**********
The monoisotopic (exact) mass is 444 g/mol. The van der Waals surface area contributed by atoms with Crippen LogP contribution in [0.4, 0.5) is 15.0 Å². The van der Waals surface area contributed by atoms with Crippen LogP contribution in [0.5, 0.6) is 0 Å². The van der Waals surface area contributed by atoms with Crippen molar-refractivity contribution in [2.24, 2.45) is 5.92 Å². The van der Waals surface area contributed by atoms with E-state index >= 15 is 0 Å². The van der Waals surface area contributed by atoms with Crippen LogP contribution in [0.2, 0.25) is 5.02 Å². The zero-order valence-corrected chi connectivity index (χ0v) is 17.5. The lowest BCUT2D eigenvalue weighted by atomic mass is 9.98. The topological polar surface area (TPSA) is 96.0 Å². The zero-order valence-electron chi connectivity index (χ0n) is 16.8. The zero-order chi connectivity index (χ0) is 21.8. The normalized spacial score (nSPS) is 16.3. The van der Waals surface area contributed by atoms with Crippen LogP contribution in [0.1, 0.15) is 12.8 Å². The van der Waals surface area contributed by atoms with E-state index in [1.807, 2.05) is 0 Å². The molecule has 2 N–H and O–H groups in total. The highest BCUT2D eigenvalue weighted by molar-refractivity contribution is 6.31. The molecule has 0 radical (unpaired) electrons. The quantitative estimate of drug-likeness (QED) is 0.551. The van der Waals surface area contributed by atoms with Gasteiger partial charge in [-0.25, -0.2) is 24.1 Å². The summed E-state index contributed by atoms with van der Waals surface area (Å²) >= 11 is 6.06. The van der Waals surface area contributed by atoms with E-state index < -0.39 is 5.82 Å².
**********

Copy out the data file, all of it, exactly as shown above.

The monoisotopic (exact) mass is 444 g/mol. The van der Waals surface area contributed by atoms with Crippen LogP contribution in [0.4, 0.5) is 15.0 Å². The van der Waals surface area contributed by atoms with Crippen LogP contribution in [0.5, 0.6) is 0 Å². The van der Waals surface area contributed by atoms with Crippen molar-refractivity contribution in [2.24, 2.45) is 5.92 Å². The van der Waals surface area contributed by atoms with E-state index >= 15 is 0 Å². The van der Waals surface area contributed by atoms with Crippen LogP contribution in [0.2, 0.25) is 5.02 Å². The zero-order valence-corrected chi connectivity index (χ0v) is 17.5. The lowest BCUT2D eigenvalue weighted by atomic mass is 9.98. The topological polar surface area (TPSA) is 96.0 Å². The zero-order valence-electron chi connectivity index (χ0n) is 16.8. The zero-order chi connectivity index (χ0) is 21.8. The normalized spacial score (nSPS) is 16.3. The van der Waals surface area contributed by atoms with Crippen LogP contribution in [0.1, 0.15) is 12.8 Å². The van der Waals surface area contributed by atoms with E-state index in [1.807, 2.05) is 0 Å². The molecule has 2 N–H and O–H groups in total. The highest BCUT2D eigenvalue weighted by molar-refractivity contribution is 6.31. The molecule has 0 radical (unpaired) electrons. The quantitative estimate of drug-likeness (QED) is 0.551. The van der Waals surface area contributed by atoms with Gasteiger partial charge in [-0.25, -0.2) is 24.1 Å². The summed E-state index contributed by atoms with van der Waals surface area (Å²) >= 11 is 6.06. The van der Waals surface area contributed by atoms with E-state index < -0.39 is 5.82 Å².